Vivian Nieto comments, "Some Cubans complained about adapting in other places. . . . I didn't find that problem here. . . . I love Mardi Gras. It's very similar to our traditions."

Traditional Cuban dishes are served on Thanksgiving in 2007 at the home of María Teresa and Noel González in New Orleans. Photo: Tomás Montoya González.

Cubans in South Louisiana have successfully recovered a tradition almost forgotten on the island: the use of costumes in Carnaval and domestic celebrations. Mardi Gras, with its abundant use of costumes, reflects what was traditionally found in Cuban Carnavales in the past. Carnival masking helped the south Louisiana Cuban community to connect with collective cultural memories.

Mario San Román, who came from Santiago de Cuba when he was nine years old in 1969, recalls that "[in Cuba], Carnaval was a big deal. . . . Many people with costumes, people dancing in conga street parades, playing music. . . . Here the people make a big deal with 'Mardi Gras, Mardi Gras, Mardi Gras!', . . . but for people who've seen Cuban Carnaval —now that is a real Carnival, . . . like what I remember."

Ailene Cabrera with coffee and cookbook. Photo: Tomás Montoya González.

As Ailene Cabrera says, "I actually adopted new celebrations in my life from American culture. For instance, in Cuba I never celebrated Christmas Eve or Thanksgiving. But here, I do it every year and I love it. Whenever there is food, party, people, and music, I am there. I love it no matter whose culture it is from." In addition to Mardi Gras, with the festive display similar to Cuban Carnaval, Louisiana's endless bounty of festivals plays into the naturally festive nature of Cubans. Cuban immigrants enjoy the local St. Joseph's Day, St. Patrick's Day celebrations, and Fourth of July festivities.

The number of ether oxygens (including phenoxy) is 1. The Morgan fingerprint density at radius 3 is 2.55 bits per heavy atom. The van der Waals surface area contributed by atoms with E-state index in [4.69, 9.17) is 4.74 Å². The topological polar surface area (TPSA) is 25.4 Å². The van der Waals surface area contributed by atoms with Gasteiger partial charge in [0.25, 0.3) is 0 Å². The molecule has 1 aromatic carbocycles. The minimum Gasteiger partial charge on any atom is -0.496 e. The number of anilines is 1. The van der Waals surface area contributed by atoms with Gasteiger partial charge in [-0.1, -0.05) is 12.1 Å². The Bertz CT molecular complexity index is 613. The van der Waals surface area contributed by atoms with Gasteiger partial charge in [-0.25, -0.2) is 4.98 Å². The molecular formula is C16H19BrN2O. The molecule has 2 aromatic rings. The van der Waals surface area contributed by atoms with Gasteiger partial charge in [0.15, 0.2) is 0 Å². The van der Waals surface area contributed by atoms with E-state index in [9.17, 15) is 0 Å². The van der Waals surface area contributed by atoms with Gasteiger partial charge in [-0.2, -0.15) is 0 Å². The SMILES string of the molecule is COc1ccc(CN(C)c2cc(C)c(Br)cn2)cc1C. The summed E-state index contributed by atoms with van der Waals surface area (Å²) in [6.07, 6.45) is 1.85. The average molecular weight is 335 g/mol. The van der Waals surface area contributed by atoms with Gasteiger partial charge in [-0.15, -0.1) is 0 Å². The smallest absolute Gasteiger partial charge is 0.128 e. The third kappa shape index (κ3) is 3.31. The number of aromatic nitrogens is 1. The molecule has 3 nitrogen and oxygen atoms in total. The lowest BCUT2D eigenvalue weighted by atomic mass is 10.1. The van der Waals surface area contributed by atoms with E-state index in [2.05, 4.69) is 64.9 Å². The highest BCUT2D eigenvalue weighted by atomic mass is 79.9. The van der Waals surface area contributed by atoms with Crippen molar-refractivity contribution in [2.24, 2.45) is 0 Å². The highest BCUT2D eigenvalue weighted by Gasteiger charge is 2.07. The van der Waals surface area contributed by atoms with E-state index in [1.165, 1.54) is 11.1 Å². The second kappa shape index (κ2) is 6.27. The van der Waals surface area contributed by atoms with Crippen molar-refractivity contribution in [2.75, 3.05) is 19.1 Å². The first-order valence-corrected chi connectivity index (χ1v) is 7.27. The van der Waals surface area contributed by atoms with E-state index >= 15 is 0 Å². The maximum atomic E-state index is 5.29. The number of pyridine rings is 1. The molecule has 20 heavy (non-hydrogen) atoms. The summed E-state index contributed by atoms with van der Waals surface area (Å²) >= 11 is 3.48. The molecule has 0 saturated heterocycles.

For the 1960s generation, the Fourth of July holiday holds more patriotic meaning while the 1980s and 1990s generations enjoy getting together for a party, without discounting the patriotic meaning of the holiday. Cubans have adopted the Halloween masking tradition, but listen to Cuban music while costumed. Cuban Thanksgiving celebrations bring families together through cultural expressions including food, music, lively conversations in Spanish, dancing, dominoes, and more. Instead of, or in addition to, turkey, they prepare roasted pork, yuca, congrí, and other traditional Cuban foods. "For Thanksgiving, we mix everything. We make turkey, congri, yuca, and other things," explains María Teresa González who came to Louisiana in 2005.